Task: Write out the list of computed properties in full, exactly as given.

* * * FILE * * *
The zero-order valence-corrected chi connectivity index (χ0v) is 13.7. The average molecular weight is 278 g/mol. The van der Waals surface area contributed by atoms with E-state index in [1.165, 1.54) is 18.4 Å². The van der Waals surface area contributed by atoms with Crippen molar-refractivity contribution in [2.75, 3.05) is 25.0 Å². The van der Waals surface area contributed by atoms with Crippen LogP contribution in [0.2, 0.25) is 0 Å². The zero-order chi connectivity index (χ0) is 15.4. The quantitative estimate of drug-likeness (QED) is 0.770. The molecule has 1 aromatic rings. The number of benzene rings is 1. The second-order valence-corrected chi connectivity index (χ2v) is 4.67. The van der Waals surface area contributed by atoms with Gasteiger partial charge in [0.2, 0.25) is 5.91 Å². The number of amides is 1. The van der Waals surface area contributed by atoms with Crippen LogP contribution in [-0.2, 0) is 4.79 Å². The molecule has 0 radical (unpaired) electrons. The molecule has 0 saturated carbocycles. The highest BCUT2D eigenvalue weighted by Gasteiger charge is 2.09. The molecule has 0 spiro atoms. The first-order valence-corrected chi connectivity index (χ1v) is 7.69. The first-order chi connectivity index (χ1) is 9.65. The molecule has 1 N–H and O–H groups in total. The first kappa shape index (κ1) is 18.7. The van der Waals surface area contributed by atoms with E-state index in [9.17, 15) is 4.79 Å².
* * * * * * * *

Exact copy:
The zero-order valence-corrected chi connectivity index (χ0v) is 13.7. The average molecular weight is 278 g/mol. The van der Waals surface area contributed by atoms with E-state index in [1.165, 1.54) is 18.4 Å². The van der Waals surface area contributed by atoms with Crippen molar-refractivity contribution in [2.75, 3.05) is 25.0 Å². The van der Waals surface area contributed by atoms with Crippen LogP contribution in [0.2, 0.25) is 0 Å². The zero-order chi connectivity index (χ0) is 15.4. The quantitative estimate of drug-likeness (QED) is 0.770. The molecule has 1 aromatic rings. The number of benzene rings is 1. The second-order valence-corrected chi connectivity index (χ2v) is 4.67. The van der Waals surface area contributed by atoms with Gasteiger partial charge in [0.2, 0.25) is 5.91 Å². The number of amides is 1. The van der Waals surface area contributed by atoms with Crippen LogP contribution in [-0.2, 0) is 4.79 Å². The molecule has 0 radical (unpaired) electrons. The molecule has 0 saturated carbocycles. The highest BCUT2D eigenvalue weighted by Gasteiger charge is 2.09. The molecule has 0 spiro atoms. The first-order valence-corrected chi connectivity index (χ1v) is 7.69. The first-order chi connectivity index (χ1) is 9.65. The molecule has 1 N–H and O–H groups in total. The first kappa shape index (κ1) is 18.7. The van der Waals surface area contributed by atoms with E-state index in [9.17, 15) is 4.79 Å².